When Maheshwari, Swapna, Vini, Padmaja, Sailaja, Sunita, Sharmi, Hema, Linda, Shaheen, Manisha, Sri, Shilpa(Flog&Rosbif) and all other Moms whom I have known through their food blogs and all those whom I am yet to know could all come and share I think it would be a great place for all of us.
There are many more of you who are bringing up your kids beautifully and I feel it would do us all good if we could all come and share and talk. You need not have a blog, you can just come and join us.
I bounced off my idea with IndoSunGod of DailyMusings and Asha of FoodiesHope and Aroma, two very experienced Moms and they were kind enough to come and join as administrators
Since we can't meet at a Coffee Place and chat let’s have a virtual place of our own and we meet up at our own time, maybe sipping that chai or coffee...
Why The Desi Momz Club ?
I felt that a common background would help us bond better. There are many Mommy sites but I wanted to have one where at least we all share the same roots. But even if you are not Desi aka Indian, it’s good enough if you are an Indian at heart.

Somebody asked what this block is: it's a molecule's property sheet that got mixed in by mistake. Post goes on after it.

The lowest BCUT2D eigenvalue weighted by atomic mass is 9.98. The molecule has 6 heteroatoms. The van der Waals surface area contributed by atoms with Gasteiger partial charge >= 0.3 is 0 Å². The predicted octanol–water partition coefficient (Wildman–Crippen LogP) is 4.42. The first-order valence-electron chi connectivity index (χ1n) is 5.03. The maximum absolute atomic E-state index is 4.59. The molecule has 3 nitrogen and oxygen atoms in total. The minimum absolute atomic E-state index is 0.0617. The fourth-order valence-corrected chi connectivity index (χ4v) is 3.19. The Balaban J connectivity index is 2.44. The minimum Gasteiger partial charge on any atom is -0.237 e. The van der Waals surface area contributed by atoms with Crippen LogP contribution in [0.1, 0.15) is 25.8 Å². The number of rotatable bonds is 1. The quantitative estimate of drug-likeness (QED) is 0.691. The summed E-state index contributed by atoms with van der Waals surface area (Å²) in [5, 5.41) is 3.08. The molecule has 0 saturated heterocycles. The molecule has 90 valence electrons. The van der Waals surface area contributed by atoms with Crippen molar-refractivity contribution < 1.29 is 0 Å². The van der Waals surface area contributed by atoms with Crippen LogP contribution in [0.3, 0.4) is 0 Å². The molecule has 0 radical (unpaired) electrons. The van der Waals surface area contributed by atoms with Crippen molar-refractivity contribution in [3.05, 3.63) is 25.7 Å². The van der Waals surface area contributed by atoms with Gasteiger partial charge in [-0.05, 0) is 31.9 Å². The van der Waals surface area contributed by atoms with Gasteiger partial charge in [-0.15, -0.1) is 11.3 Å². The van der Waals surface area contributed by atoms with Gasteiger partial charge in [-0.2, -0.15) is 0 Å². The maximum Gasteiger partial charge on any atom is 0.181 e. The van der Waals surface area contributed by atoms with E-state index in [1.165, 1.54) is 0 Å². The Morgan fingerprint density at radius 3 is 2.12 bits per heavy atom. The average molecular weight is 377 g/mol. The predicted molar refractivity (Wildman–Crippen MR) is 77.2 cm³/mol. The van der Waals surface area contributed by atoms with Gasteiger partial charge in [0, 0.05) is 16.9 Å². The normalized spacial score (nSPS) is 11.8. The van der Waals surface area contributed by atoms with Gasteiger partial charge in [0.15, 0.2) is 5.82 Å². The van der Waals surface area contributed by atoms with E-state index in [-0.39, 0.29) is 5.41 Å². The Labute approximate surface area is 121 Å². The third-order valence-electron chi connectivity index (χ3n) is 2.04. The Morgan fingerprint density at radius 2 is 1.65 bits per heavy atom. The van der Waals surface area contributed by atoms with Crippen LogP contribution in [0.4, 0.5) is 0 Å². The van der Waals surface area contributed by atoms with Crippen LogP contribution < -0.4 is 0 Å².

What You Can Do?
If you want to be a part send an e-mail at mailto:firstname.lastname@example.org and when you get an invite, come and join
Post whenever you want as often as you wish but remember the posts should be either Mom or Kid centric. It can be anything either your own experience or any information you have gleaned from somewhere that you would like to share. Remember to give a link if you are quoting some other source. Also do not use contents if they are not for public use.
Since everyone is on a time crunch, if you already have a blog and you have a post in your own blog you want to share, you are welcome. That's easy yippeeeeee !!!
Come and check the posts and comments and actively comment to agree, disagree, discuss.
Get other moms to come and join, spread the word and let the club grow
If your a not a Mom, don't fret, you are important to us. If you have a post you would like to share, e-mail the post to mailto:email@example.com and you could be our guest contributor. Also please drop by and leave your comments, views, suggestions on the posts. And if you can rope in your Mom too that would be best !!!